The Press, fueled by the Japanese news media, has been focusing on the faulty temperature monitor inside the PCV (Primary Containment Vessel) of Fukushima Daiichi unit #2.  Early Sunday morning, the indication rose to ~82oC, which is above the national guideline of 80oC for maintaining a state of cold shutdown. At 2:20pm, TEPCO informed NISA that the temperature guideline for unit #2 was “no longer satisfied” as stipulated in the “Reactor Facility safety Regulation” as a “condition for Operation”. A ton of liquid boric acid was injected into the RPV, followed by a 3-ton-per-hour increase in cooling water flow. Total injection rose to 17.5 tons per hour. Within a few minutes, the indicated temperature began to decrease. By 3pm, the monitor indicated 79OC, once again below the guideline. But this morning (Monday), the monitor rose to 94oC. Looking at this trend in isolation is being widely purported as “more disturbing news from Japan”.

However, two other detectors in close proximity to the problematic one have been steadily decreasing in temperature the entire weekend. Both of them now read about 33oC, down from about 42oC before this all started. As TEPCO has been increasing cooling water flow, the two temperature decreases have followed completely in-step. While this fact has not been completely ignored by the Press, it has been reported at the very end of each article we have seen, making it a relative “ho-hum” adjunct to the “real story”. In any other industrial facility, if one instrument provides an unexpected change and the others show either nothing or the opposite trend, the problem monitor’s reading is rejected due to obvious malfunction. That is, any industrial realm other than nuclear. Everything in nuclear energy gets exaggerated by the Press to the negative extreme…everything! This is perhaps the most obvious example in Japan since March 11, 2011. By all rational thought, TEPCO’s judgment of a faulty device is correct. At least one sensible voice can be found…"It is unlikely the one showing 91.2 degrees is correct and the other two are incorrect because the other two show almost the same temperature," Toshihiro Yamamoto, a specialist in reactor safety management at Kyoto University Research Reactor Institute, told The Japan Times Monday. But, the international Press neglects to mention Yamamoto’s statement.

What makes matters worse, and borders precipitously on the absurd, is the speculation that the materials inside the reactor have moved, creating a localized hot spot. We’re talking about temperatures below 100oC, for crying out loud! That’s not hot enough for any “movement”. However, in the news media’s unquenchable thirst for “balance”, nay-saying voices have been found. "Because we haven't been able to grasp how the nuclear fuel in the cores has been distributed, it's impossible to rule out localized high temperature spots," says Kazuhiko Kudo, a special professor of nuclear engineering at Kyushu University. (Mainichi Shimbun) So, why hasn’t this hot spot been detected over the past 10 months? Probably because there is no hot spot! All this sort of reporting does is feed the anxiety of a public already paralyzed by the double-whammy of radiophobia and The Hiroshima Syndrome.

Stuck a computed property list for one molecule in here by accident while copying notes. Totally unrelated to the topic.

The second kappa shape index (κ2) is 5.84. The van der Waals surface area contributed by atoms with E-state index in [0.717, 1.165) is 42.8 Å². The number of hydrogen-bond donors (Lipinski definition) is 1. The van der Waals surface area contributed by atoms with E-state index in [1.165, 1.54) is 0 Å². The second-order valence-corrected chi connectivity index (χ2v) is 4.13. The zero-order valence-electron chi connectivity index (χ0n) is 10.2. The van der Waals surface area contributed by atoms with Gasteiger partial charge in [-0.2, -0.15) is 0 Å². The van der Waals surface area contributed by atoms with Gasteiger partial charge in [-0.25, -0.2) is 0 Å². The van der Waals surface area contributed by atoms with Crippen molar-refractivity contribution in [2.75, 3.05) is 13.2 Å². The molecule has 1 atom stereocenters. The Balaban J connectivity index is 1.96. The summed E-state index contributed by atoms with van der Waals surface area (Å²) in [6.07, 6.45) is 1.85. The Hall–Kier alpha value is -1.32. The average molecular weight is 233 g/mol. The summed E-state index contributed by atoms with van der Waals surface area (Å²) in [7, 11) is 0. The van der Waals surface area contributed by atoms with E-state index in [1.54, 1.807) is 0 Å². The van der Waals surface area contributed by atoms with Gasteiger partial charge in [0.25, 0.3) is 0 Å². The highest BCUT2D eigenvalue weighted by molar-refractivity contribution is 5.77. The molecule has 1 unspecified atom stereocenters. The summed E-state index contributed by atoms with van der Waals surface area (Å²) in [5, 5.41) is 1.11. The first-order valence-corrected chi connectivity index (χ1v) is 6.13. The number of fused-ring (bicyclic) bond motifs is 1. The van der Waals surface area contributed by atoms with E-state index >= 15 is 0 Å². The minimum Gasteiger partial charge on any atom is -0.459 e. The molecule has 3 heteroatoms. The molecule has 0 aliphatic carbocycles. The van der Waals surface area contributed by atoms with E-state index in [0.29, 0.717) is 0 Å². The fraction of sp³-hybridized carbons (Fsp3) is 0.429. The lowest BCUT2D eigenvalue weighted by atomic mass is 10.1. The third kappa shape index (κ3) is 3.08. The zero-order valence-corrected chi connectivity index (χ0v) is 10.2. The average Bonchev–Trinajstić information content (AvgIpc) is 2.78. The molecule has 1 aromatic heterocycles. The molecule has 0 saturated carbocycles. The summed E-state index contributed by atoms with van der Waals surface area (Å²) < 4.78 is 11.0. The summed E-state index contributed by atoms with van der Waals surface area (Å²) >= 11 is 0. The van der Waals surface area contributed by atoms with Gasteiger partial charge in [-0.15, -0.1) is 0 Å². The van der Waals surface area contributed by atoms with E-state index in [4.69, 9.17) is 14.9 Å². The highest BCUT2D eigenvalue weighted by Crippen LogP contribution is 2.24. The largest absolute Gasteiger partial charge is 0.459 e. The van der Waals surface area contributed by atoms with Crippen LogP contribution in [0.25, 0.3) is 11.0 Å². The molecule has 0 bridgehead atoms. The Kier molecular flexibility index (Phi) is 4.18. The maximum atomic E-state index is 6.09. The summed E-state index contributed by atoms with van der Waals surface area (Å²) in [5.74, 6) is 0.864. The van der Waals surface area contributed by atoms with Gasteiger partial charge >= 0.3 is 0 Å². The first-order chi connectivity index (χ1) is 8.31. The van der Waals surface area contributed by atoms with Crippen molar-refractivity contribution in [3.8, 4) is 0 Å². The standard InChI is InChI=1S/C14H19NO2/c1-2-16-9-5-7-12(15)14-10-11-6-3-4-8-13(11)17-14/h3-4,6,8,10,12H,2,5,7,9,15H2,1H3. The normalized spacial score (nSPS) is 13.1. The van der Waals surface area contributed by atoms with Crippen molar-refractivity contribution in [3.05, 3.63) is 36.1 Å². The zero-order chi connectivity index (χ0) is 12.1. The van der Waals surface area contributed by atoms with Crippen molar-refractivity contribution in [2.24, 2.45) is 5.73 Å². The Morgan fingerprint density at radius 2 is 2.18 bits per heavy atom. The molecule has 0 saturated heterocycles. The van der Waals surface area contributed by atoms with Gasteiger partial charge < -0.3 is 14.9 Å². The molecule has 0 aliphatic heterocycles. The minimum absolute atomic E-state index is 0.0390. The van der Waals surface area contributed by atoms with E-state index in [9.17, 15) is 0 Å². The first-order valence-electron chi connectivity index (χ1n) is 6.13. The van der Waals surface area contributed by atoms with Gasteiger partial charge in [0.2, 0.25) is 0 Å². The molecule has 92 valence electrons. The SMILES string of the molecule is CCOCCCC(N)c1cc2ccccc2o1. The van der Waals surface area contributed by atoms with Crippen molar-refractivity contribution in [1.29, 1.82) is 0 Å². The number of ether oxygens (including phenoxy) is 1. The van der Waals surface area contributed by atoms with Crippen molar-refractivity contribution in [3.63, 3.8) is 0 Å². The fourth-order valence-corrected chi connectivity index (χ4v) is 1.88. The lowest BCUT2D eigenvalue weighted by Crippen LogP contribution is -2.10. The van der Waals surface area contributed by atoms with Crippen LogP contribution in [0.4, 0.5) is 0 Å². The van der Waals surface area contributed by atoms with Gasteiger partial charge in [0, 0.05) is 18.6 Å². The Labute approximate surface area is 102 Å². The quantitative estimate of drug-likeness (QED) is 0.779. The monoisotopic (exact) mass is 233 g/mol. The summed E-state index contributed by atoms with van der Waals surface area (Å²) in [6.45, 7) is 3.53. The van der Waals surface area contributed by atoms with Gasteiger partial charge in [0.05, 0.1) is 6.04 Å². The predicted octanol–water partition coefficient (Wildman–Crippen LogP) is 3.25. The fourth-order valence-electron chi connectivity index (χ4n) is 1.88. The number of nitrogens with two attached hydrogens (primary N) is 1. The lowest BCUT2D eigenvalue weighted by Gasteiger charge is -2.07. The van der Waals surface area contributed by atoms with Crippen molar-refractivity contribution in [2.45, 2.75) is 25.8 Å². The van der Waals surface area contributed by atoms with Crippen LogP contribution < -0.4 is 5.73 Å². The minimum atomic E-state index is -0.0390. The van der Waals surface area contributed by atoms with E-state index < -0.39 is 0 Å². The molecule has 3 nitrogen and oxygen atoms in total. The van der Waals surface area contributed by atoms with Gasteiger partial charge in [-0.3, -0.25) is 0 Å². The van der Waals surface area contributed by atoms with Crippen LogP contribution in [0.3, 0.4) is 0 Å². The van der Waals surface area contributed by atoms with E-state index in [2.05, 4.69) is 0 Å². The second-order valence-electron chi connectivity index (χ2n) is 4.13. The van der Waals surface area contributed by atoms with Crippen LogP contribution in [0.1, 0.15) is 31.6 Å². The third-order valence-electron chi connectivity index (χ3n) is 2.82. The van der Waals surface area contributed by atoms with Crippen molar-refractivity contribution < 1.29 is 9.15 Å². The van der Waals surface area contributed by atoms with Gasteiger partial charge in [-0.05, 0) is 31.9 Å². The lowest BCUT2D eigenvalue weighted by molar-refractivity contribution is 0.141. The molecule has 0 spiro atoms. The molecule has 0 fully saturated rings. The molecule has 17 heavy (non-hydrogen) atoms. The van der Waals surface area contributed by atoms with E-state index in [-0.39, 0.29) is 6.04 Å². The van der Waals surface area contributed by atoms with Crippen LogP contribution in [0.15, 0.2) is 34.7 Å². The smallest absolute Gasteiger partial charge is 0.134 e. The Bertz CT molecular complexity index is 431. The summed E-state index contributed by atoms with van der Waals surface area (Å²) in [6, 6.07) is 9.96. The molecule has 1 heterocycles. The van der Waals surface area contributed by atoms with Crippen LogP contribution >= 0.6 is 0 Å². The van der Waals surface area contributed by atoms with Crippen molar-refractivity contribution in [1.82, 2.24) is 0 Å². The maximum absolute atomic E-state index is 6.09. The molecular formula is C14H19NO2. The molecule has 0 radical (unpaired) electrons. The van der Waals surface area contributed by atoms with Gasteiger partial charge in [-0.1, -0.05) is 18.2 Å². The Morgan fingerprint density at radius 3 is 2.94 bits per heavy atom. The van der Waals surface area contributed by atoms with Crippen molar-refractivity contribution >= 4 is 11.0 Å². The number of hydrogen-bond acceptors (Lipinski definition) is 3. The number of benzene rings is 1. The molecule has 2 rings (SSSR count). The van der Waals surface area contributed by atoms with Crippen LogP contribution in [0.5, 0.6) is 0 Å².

Which brings us to a final informational issue…The international Press calls everything inside of or attached to the reactor building “the reactor”. This is as incorrect and misleading as saying your entire house is your kitchen. The reactor is the steel vessel that contains the uranium core, and everything inside the vessel. All structures and material outside the steel container are not the reactor. Just like my kitchen is not my house, the reactor is not the entire power plant!

Now, for the real news…

  • Fears of radiation are stopping the massive amount of debris due to the March 2011 tsunami from being sent to other areas for processing. Even those local officials who wish to help are politically restrained from providing assistance. Keisuke Hiwatashi, mayor of Takeo, Saga Prefecture, feels the need to help processing debris. On Nov. 28 he announced that Takeo would take some of the material for disposal. However, over 1,000 phone calls and e-mails came in over the next two days, including one that could be considered a threat. Hiwatashi withdrew his decision because of these complaints. The mayor says he wants to use naturally occurring radiation as a standard, but Hiroki Nonaka, a representative of a local citizen's group, opposes bringing in debris under any circumstances. "We should not spread contamination. We can help in other ways, like receiving evacuees or sending safe crops," he said.  Koichi Toyoshima, professor of physics at Saga University, commented, "Radiation levels differ across the different parts of debris. The plan to use the maximum limit of naturally occurring radiation would be hard, as the volume (of debris to measure) is large." Hiwatashi is considering holding a referendum on the issue. Elsewhere, in Kanagawa Prefecture where the government has said they want to help, most residents at meetings have been opposed to the idea and the receipt of debris is indefinitely delayed. In Niigata Prefecture, although cities have expressed willingness to consider taking on debris, the prefectural governor is reluctant to do so because of widespread fears of radiation. (Mainichi Shimbun)